• 28. Advanced Caching • Memcached’s atomic increment and decrement operations are useful for maintaining counts • But they’re not available in Django 1.0 • Added in 1.1 by ticket #6464 eu con 2009 31 ro
    • 29. Advanced Caching • You can still use them if you poke at the internals of the cache object a bit • cache._cache is the underlying cache object try: result = cache._cache.incr(cache_key, delta) except ValueError: # nonexistent key raises ValueError # Do it the hard way, store the result. return result eu con 2009 32 ro
    • 30. Advanced Caching • Other missing cache API • delete_multi & set_multi • append: add data to existing key after existing data • prepend: add data to existing key before existing data • cas: store this data, but only if no one has edited it since I fetched it eu con 2009 33 ro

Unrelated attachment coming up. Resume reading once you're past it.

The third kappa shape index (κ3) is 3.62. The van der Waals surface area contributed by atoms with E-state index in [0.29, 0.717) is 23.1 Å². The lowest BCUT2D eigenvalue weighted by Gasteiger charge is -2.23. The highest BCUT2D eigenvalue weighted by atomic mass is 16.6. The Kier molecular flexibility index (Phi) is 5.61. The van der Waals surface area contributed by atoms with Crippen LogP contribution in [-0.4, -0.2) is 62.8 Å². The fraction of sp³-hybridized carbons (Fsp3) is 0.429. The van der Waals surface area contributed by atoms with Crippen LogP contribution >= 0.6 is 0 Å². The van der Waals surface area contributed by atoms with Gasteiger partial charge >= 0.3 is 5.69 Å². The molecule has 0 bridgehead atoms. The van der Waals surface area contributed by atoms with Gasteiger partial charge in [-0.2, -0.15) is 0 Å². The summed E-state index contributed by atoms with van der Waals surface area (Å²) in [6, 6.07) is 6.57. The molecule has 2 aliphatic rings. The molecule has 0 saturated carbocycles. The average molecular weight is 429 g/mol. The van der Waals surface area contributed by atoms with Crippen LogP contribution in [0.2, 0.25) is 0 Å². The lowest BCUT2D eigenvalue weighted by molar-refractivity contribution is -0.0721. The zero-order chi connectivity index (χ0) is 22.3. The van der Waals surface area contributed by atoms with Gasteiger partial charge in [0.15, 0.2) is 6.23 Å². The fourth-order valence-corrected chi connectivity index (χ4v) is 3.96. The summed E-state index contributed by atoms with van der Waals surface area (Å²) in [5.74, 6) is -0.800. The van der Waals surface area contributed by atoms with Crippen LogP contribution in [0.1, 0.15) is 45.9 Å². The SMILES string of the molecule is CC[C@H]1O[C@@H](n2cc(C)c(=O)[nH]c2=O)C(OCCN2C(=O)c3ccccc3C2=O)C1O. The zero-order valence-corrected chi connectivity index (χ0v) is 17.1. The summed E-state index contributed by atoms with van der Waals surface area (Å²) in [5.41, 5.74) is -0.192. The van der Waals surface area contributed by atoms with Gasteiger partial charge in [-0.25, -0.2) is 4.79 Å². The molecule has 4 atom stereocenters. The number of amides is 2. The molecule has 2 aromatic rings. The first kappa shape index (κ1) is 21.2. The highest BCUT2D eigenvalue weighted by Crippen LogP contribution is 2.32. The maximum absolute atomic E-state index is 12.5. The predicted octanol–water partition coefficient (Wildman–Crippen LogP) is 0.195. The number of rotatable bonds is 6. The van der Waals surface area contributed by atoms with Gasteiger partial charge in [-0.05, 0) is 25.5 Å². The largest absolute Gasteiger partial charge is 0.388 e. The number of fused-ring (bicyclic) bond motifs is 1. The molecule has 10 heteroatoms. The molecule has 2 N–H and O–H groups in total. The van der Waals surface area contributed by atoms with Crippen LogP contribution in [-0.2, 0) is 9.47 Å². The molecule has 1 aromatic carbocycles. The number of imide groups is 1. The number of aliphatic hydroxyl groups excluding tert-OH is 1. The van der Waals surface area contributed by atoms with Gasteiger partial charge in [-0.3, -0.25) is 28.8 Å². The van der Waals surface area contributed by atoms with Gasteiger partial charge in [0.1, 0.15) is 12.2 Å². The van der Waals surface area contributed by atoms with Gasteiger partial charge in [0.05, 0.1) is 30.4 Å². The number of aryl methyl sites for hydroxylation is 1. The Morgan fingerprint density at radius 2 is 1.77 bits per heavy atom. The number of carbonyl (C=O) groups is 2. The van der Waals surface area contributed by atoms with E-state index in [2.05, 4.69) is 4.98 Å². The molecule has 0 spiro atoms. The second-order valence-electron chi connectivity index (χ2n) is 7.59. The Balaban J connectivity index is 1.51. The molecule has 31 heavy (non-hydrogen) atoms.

• 31. Advanced Caching • It’s often useful to cache objects ‘forever’ (i.e., until you explicitly invalidate them) • User and UserProfile • fetched almost every request • rarely change • But Django won’t let you • IMO, this is a bug :( eu con 2009 34 ro
    • 32. The Memcache Backend class CacheClass(BaseCache): def __init__(self, server, params): BaseCache.__init__(self, params) self._cache = memcache.Client(server.split(';')) def add(self, key, value, timeout=0): if isinstance(value, unicode): value = value.encode('utf-8') return self._cache.add(smart_str(key), value, timeout or self.default_timeout) eu con 2009 35 ro